HoloLens being used in a factory

Manufacturing Technology Centre to help UK businesses grow using Microsoft HoloLens

Microsoft is working with one of the leading manufacturing organisations in the UK to help companies unlock the benefits of mixed reality.

The Manufacturing Technology Centre (MTC), which was set up in 2010 to prove innovative manufacturing processes and technologies in an agile environment in partnership with industry, academia and other institutions,, has been officially named as a Microsoft Mixed Reality Partner.

They will now work together to create apps and teach more companies how to use technology such as HoloLens, Microsoft’s mixed reality headset, to save time and money, and improve quality and customer service.

“The MTC supports large and small companies across the UK,” said David Varela, Technology Manager at the MTC. “Our mission is to help manufacturers in the UK compete on the global stage. One way we do that is by using HoloLens, and two Microsoft tools in particular – Remote Assist and Layout. By sending our members a HoloLens, we are able to remotely work with companies to solve their problems and help them achieve their goals. It is much easier and cheaper for everyone.”

Rather than put users in a fully computer-generated world, as virtual reality does, HoloLens allows users to place 3D digital models in the room alongside them. As the Windows-10-based product does not have wires or external cameras, or require a phone or PC connection, users can walk around the objects they create and interact with them using gestures, gaze and voice.

Remote Assist lets people collaborate remotely with heads-up, hands-free video calling, image sharing and mixed-reality annotations. With Layout, you can import 3D models to easily create and edit room layouts in real-world scale. The MTC has previously worked with customers on hundreds of scenarios, showing them the value of the technology.

The MTC built on those programs to offer their own services, including Remote Line Walk. “What would usually happen is an engineer would visit an SME, walk around the workshop and suggest technologies and processes to make them more efficient or help them overcome a challenge,” Varela said. “Now, instead of us sending a person to the site, we just ship a HoloLens to them, they put on the headset and we can deliver the same process remotely. Someone who used to need three days to do a couple of visits is now able to do three visits in one day. We can give them an expert on demand.”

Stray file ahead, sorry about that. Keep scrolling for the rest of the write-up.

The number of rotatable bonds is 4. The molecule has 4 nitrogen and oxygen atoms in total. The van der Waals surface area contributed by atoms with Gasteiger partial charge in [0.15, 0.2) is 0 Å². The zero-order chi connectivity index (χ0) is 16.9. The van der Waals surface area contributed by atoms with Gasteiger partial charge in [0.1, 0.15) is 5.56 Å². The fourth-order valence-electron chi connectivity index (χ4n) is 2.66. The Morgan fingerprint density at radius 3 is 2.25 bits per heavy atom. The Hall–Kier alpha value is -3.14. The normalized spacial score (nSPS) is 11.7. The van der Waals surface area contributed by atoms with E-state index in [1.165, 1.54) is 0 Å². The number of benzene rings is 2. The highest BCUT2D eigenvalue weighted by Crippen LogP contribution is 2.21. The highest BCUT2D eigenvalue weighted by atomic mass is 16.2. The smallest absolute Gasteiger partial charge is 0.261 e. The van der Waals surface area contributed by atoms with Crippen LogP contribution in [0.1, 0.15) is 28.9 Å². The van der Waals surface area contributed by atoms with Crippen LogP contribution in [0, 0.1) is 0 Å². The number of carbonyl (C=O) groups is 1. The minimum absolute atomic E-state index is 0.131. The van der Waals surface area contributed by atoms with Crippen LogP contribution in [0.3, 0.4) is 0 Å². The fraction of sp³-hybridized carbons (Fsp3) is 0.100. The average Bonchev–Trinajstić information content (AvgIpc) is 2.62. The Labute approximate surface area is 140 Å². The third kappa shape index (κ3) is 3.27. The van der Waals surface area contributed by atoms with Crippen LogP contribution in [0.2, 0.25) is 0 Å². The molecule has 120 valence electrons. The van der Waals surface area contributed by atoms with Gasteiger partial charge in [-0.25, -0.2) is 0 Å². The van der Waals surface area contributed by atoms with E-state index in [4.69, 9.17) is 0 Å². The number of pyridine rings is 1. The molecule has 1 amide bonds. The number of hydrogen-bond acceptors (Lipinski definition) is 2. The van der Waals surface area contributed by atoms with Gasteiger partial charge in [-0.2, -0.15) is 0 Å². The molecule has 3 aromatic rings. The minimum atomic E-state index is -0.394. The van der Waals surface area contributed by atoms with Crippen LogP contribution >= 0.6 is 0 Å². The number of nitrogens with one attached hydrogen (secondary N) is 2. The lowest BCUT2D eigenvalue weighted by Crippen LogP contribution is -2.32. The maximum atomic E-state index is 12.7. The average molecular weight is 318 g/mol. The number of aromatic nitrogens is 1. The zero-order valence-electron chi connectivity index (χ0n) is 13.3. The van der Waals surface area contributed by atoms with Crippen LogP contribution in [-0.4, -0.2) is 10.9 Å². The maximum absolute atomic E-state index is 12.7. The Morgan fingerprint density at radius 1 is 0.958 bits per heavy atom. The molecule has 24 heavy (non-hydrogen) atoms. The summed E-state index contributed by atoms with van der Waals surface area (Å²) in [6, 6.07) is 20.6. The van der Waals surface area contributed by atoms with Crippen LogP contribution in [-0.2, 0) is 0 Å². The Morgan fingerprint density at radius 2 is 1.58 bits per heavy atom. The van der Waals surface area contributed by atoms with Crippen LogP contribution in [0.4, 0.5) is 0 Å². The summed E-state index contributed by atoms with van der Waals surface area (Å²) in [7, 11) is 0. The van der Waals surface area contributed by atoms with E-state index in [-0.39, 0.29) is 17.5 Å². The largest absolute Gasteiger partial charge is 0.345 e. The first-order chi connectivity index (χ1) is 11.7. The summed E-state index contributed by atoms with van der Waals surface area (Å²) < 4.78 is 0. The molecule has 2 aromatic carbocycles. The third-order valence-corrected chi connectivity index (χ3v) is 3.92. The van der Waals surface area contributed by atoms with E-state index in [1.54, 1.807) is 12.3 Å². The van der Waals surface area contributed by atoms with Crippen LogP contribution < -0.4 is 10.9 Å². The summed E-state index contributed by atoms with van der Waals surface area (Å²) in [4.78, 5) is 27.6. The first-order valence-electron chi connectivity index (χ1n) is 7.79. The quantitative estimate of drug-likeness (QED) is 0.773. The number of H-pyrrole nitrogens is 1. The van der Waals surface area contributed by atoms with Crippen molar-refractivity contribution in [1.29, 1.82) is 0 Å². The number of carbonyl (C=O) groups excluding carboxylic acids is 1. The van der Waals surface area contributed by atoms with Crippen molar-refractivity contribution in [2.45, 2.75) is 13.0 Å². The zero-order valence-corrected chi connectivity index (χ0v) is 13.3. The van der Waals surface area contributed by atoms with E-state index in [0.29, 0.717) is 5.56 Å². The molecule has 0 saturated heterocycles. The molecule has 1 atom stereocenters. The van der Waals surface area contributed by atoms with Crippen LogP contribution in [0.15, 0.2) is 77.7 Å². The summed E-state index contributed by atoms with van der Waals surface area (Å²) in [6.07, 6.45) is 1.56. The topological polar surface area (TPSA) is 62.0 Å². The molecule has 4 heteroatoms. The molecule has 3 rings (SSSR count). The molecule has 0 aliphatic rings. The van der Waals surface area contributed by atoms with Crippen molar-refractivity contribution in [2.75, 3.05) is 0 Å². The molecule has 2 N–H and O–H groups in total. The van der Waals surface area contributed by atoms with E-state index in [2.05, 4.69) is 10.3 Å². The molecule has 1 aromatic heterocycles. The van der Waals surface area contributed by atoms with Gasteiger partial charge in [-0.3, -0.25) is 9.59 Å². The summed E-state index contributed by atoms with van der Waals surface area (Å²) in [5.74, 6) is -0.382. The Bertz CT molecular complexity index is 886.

HoloLens is already being used by large manufacturers and industrial customers such as Chevron and can have huge benefits for other firms in the sector, which is a major part of the UK economy.

Man using HoloLens in a factory

With Layout, you can import 3D models to easily create and edit room layouts in real-world scale

Manufacturing makes up 10% of the economy, employs 2.6 million people and is responsible for 45% of exports, totalling £275 billion. The importance of technology to helping growth in the sector was reflected in research from the EEF, the trade body for the UK’s manufacturing sector, which found that 80% of firms believe Industry 4.0 – the blending of industrial practices and technology – will be a reality by 2025.

“We tried every device in the market and the HoloLens was the best by a good distance, and it still is,” Varela said. “The beauty of HoloLens is it’s Windows-based, so developing is far easier than for other devices. There are also integrations with Azure services, and that makes it so powerful.”

This is just the beginning of the MTC’s work with HoloLens and mixed reality. Over the past two years, it has been working with the Advanced Visualization steering committee, including large aerospace manufacturing companies to create an Azure cloud-based platform called VIVAR. VIVAR is a guided instructions platform that can be used across the manufacturing process in order to advance workplace visualisations.